Students immediately accepted Cordeiro's Zen-like approach. In a sport stereotyped for overly aggro bros, the master is soft-spoken and almost always smiling. He admits he's not much of a screamer–not just because he feels it's unnecessary, but also because it gives him a headache.
"I like to have conversations with all of my fighters," Cordeiro says. "It's the same as in a fight; I just talk with my guy. His adrenaline is so high that I need to keep him calm inside the ring. The same way we work here is the way we work in the ring."
At Kings, Cordeiro began to refine the techniques he learned in Brazil. One of his most famous tactics is also seemingly the most obvious. Most coaches tend to get in the face of their students during training; Cordeiro instead stands the same distance away from his students during training as he will during fights. It teaches students to listen for his cues better. It is trademark Cordeiro: subtle, quiet, effective, perfect.
"His methodologies are genius," says Jacob Harman, head wrestling coach at Calvary Chapel High and Kings' unofficial wrestling coach (when he's not training world-class grapplers for college and international tournaments). "He always uses the carrot instead of the bat. He moves students forward with encouragement.
"Anyone who has the privilege to be his student," Harman concludes, "should consider it a blessing."
As word spread of Cordeiro's talent, scrappers from across the world began making pilgrimages to Kings, even for just a session. Legends such as BJ Penn drop by when in the area, and former UFC light heavyweight champion Lyoto Machida has trained under Cordeiro. Plastered next to the entrance are photos of current UFC champions Fabricio Werdum and Rafael dos Anjos.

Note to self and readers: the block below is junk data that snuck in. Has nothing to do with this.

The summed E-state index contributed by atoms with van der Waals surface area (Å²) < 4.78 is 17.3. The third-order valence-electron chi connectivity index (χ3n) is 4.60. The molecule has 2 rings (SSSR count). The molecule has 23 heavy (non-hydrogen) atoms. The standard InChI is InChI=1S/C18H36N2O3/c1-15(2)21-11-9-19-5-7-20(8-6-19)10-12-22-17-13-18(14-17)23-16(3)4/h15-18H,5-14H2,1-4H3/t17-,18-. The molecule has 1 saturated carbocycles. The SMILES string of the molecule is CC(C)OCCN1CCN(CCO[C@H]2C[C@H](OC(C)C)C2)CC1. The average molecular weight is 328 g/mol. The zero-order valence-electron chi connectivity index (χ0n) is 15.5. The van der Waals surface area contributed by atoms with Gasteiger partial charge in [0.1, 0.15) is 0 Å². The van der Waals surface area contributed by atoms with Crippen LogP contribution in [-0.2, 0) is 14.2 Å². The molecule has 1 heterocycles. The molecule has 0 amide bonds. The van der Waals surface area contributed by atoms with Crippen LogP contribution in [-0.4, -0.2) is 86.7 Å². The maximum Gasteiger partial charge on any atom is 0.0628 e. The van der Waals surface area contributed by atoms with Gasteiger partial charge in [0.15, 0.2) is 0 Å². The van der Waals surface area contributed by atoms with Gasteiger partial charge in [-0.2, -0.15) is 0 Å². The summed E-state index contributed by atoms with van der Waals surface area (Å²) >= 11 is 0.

"I called here to see if I could come in, but it was holiday time, so no one answered the phone," says Giga Chikadze, a fighter originally from the country of Georgia who's currently in one of the world's premier kickboxing promotions, Glory World Series. "On my last day here, Lu texted me back and said I could join sparring that day. I had partied the night before, so I was kind of nervous, but I came here and saw [Cordeiro] and smelled the gym and knew it was my home."
Dariush began training at Kings shortly after the gym opened, just as his professional MMA career was beginning. "I also think a lot of guys don't realize that it's not just technique here," says the 26-year-old. "You're going to make friends here. But you'll also get the best technique."
Gabrielle Garcia is another example of Cordeiro's ability to grow fighters. She's a member of the International Brazilian Jiu Jitsu Federation Hall of Fame, but when she wanted to improve her striking game for an MMA career, she knew there was only one place to go. "Two years ago, I said I wanted to train with Master Cordeiro for a week," Garcia says. "The first week was so hard; the feeling was terrible. In three months, he changed my game completely. Master Cordeiro is a good coach, a good guy and a good friend."